Take deen breaths calm down look at the current place you are in and think about now by just staying focused on now if it's hard then try for focusing for a little while and then broden your attention span.
Did you find this post helpful?
December 5th, 2017 7:15pm
you have to realize the difference between reality and thoughts about what if... you have to let things happen. Focusing on the what if can tear you apart so some things to do to help could be making a pro and con list and find out what things you could do to proactive about the situation
1) By shifting your thoughts to real ones. Yes you'll get frequently diverted cause you're trying to focus. Initially its difficult but after practice you'll get better. (And be harsh on yourself)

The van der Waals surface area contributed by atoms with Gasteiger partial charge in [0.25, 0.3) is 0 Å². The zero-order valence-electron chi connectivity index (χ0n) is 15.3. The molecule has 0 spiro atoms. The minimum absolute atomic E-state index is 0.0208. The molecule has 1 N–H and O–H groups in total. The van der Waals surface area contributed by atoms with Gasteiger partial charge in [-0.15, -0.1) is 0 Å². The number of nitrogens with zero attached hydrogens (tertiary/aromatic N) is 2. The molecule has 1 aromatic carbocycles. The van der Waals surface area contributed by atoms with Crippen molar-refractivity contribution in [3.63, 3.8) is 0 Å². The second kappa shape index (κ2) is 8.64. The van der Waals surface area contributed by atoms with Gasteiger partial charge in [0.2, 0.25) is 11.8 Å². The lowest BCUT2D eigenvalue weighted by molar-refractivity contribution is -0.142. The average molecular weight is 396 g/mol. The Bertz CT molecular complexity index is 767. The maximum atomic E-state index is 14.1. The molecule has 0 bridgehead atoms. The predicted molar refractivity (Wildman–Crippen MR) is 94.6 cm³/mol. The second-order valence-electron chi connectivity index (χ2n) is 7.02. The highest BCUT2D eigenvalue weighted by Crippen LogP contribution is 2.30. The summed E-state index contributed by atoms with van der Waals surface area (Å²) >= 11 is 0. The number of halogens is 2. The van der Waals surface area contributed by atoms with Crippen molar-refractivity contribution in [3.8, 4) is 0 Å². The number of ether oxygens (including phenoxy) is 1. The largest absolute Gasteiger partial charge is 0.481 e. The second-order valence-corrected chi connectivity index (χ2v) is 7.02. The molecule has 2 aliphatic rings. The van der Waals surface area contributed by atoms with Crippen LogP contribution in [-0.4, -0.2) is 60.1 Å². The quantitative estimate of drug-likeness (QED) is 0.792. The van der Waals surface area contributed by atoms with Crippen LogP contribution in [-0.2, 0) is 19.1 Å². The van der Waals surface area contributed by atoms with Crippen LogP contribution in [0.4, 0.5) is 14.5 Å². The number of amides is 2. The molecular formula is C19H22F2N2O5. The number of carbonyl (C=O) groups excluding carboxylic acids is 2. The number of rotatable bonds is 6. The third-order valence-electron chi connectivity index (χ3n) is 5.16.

2) indulge yourself in physical activities more. Like do hands on stuff then just reading them. Get more practical than theoretical.
3) try to focus on your breath!!!
Overthinking means the heart is closed. The more open we become to the situation, the thinking slows down. Why? Because hypothetical thinking is just emphasized by how much we aren't allowing ourselves to welcome whatever is here now, whether we like or not.
We were and never will be able to control thoughts because we never decided to put them there in the first place. They're just projections that pop up spontaneously, and work like an extension of our feelings. Whatever we're not addressing, the thoughts usually amplify that part to let you know how much you've been avoiding dealing with certain things.